What Hi-Fi (UK) - - First Test -

"Even though the Marantz NA6005 some­times tests our pa­tience more than our an­a­lyt­i­cal ears, it proves it­self a de­cent and solid in­tro­duc­tion into stream­ing for any­one on a tight bud­get"

When it works, it’s fine. But all too of­ten, us­ing it is like vis­it­ing your nan, where you spend much of your time hav­ing to re­peat your­self over and over. After a few min­utes of in­ac­tiv­ity, the app some­times for­gets where it is and what is playing, tak­ing you back to your NAS drive’s root folder in­stead.

It didn’t take long for us to re­vert to the phys­i­cal re­mote, although we did find the IOS ver­sion on our Ap­ple ipad Air slightly more re­li­able than the An­droid ver­sion on our LG G4.

Glass half-full

The NA6005’S char­ac­ter offers all you might want from a glass of red on a bit­terly cold evening: smooth­ness, body and warmth. With tonal balance kept in check, it’s easy to snug­gle down to Óla­fur Ar­nalds’ Eria’s Waltz: violins and pianos are com­fort­ingly full-bod­ied, clear and fleshed out, and are able to move freely in a dy­namic space that, while not es­pe­cially nu­anced, cap­tures the com­po­si­tion’s prin­ci­pal peaks and troughs.

There’s an un­de­ni­able self-as­sur­ance about the Marantz’s big, brazen sound­stage as it de­liv­ers the psy­che­delic am­bi­ence de­lin­eat­ing Pink Floyd’s End­less River al­bum. It puts its foot into lofty gui­tar rifts and sprawl­ing synths, and en­sures any vo­cal is ex­plicit and fo­cused.

Amid its stand­out midrange is a wel­come knack for ren­der­ing in­stru­men­tal tex­tures. The fid­dles and pipes defin­ing Kate Bush’s Jig of Life are tan­gi­ble, while her enig­matic, un­char­ac­ter­is­ti­cally deep vo­cal is pro­jected with a con­fi­dent so­lid­ity, and enough ex­pres­sion to keep you in­ter­ested in her nar­ra­tive.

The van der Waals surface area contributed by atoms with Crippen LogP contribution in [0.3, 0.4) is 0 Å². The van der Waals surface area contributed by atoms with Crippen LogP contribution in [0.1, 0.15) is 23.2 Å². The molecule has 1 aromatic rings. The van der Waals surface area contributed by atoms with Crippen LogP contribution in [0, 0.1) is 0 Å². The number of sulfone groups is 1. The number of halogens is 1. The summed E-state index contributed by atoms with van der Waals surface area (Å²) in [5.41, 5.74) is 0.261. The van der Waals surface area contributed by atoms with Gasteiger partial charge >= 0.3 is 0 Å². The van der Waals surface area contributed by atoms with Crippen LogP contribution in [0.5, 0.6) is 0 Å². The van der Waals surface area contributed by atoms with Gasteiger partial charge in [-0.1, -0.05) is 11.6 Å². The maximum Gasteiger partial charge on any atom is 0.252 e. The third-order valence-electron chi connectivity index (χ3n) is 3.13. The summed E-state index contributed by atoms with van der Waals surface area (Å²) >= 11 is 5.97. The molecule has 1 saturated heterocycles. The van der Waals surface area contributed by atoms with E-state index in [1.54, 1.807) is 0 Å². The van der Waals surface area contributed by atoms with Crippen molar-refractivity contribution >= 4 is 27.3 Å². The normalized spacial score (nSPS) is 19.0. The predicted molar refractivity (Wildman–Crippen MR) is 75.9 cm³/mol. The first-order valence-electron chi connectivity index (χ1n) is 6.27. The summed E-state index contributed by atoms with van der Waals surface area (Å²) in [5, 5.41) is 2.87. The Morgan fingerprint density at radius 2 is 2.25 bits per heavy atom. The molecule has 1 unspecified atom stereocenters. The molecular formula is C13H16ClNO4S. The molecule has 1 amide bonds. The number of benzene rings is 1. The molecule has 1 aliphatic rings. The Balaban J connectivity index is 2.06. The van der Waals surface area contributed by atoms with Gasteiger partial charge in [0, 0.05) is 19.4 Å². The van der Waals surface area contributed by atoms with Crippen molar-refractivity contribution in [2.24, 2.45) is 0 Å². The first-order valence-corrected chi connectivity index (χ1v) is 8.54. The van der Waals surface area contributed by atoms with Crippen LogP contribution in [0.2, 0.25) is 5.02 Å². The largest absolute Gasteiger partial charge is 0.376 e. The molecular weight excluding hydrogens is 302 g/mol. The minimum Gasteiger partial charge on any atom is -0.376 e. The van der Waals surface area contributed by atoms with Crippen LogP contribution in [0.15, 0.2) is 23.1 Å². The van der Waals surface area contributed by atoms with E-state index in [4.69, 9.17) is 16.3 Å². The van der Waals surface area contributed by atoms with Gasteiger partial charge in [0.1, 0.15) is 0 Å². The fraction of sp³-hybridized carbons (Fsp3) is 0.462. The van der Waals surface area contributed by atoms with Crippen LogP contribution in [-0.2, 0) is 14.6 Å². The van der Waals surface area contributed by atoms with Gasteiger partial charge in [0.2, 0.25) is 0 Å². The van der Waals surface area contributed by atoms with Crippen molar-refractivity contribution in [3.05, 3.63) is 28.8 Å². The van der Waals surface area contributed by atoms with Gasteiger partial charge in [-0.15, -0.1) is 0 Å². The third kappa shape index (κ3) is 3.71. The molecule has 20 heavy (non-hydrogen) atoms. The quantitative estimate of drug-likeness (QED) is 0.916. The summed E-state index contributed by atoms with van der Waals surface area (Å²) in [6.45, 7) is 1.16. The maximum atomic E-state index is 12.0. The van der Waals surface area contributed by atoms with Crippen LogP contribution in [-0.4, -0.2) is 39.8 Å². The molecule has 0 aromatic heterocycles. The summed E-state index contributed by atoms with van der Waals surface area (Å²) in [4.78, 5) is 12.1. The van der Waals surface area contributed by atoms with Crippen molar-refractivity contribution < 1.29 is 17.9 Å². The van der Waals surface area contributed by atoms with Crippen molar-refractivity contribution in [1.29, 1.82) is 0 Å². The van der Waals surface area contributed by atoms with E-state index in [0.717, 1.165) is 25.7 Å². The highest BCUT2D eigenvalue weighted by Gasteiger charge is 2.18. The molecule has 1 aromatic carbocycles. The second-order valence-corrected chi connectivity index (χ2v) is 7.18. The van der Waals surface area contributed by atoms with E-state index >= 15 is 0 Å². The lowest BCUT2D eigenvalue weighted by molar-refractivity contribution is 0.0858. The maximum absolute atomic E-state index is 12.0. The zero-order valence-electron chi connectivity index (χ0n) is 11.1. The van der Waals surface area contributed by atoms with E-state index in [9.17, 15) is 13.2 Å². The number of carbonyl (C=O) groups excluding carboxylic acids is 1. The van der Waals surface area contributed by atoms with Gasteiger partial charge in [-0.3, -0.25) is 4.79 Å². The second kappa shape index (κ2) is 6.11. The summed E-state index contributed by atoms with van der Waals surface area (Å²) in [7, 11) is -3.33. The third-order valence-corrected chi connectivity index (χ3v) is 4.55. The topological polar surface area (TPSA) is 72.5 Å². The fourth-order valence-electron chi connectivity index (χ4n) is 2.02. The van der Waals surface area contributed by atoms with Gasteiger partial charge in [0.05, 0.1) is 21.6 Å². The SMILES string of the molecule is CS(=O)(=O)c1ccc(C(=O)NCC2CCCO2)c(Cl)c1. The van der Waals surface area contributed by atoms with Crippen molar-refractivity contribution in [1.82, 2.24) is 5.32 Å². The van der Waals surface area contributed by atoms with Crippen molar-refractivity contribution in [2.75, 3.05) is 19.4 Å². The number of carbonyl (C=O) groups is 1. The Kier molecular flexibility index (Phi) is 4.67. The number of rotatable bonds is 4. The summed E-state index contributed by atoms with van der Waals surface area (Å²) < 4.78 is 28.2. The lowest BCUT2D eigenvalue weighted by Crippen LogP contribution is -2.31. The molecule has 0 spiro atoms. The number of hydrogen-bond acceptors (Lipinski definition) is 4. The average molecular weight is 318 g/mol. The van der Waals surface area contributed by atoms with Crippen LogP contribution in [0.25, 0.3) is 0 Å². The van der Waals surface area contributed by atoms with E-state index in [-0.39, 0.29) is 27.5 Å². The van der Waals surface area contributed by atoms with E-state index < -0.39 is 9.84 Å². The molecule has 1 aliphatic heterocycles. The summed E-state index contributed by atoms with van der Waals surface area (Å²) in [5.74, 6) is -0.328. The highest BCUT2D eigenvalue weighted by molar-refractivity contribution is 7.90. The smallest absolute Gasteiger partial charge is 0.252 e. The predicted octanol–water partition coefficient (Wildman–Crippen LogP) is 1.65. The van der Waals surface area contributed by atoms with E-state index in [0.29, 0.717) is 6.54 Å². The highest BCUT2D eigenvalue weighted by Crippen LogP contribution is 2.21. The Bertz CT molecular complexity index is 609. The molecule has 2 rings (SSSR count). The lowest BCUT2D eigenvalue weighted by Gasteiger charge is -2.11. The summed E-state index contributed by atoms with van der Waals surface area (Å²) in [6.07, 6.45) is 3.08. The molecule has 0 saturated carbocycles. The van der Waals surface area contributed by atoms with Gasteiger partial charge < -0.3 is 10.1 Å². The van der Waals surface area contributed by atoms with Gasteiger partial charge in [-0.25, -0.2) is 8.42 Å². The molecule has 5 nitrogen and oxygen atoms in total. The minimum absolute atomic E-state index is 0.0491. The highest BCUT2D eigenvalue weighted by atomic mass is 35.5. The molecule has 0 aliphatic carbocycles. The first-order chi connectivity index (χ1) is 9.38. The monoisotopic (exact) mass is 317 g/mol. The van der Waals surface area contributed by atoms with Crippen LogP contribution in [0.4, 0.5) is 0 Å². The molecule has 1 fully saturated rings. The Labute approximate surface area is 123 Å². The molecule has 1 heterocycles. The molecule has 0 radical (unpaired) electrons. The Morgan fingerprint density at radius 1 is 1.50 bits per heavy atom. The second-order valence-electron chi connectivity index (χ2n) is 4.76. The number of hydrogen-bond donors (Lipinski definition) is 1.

Sunday morn­ing smooth

You get the im­pres­sion the Marantz can never re­ally get into top gear, though, opt­ing for easy lis­ten­ing, Sunday morn­ing smooth­ness over out­right snap­pi­ness and at­tack. In SBRTKT’S Wild­fire, drum slaps lack thwack and the jagged bass synths that free­wheel over the top feel like they need a kick up the back­side. Even the zingy pitch-shifted keys that pinch at the sound­scope now and again yearn for more dy­namism, sound­ing a tad weary.

You’ll have to throw a big­ger sum of money the way of the Pi­o­neer N$50A (£500) or Blue­sound Node 2 (£430) to make a live record­ing of Led Zep­pelin’s Kash­mir (24-bit/48khz) sound open and lu­cid enough to be deemed pleas­ing, too.

Even if the Marantz NA6005, with its op­er­a­tional app-based up­sets, some­times tests our pa­tience more than our an­a­lyt­i­cal ears, it proves it­self a de­cent and solid – if a lit­tle safe – sound­ing in­tro­duc­tion into stream­ing for any­one on a bud­get look­ing to fi­nally em­brace dig­i­tal and in­tro­duce net­work fea­tures into their sys­tem.

Although it's one star behind its sib­lings, the NA6005 turns out to be the Anne Bronte of the en­try-level Marantz se­ries. STREAM­ING SER­VICE Spo­tify ★★★★★ £10/month With a Pre­mium ac­count, you can stream over 30m songs via the Spo­tify Con­nect fea­ture AM­PLI­FIER Marantz PM6005 ★★★★★ £300 Look­ing for your first stereo amp? This tal­ented Marantz should be on your short­list STEREO SPEAK­ERS Mon­i­tor Au­dio Bronze 2s ★★★★★ £280 With im­pres­sive in­sight and class lead­ing build, th­ese are truly com­plete speak­ers for

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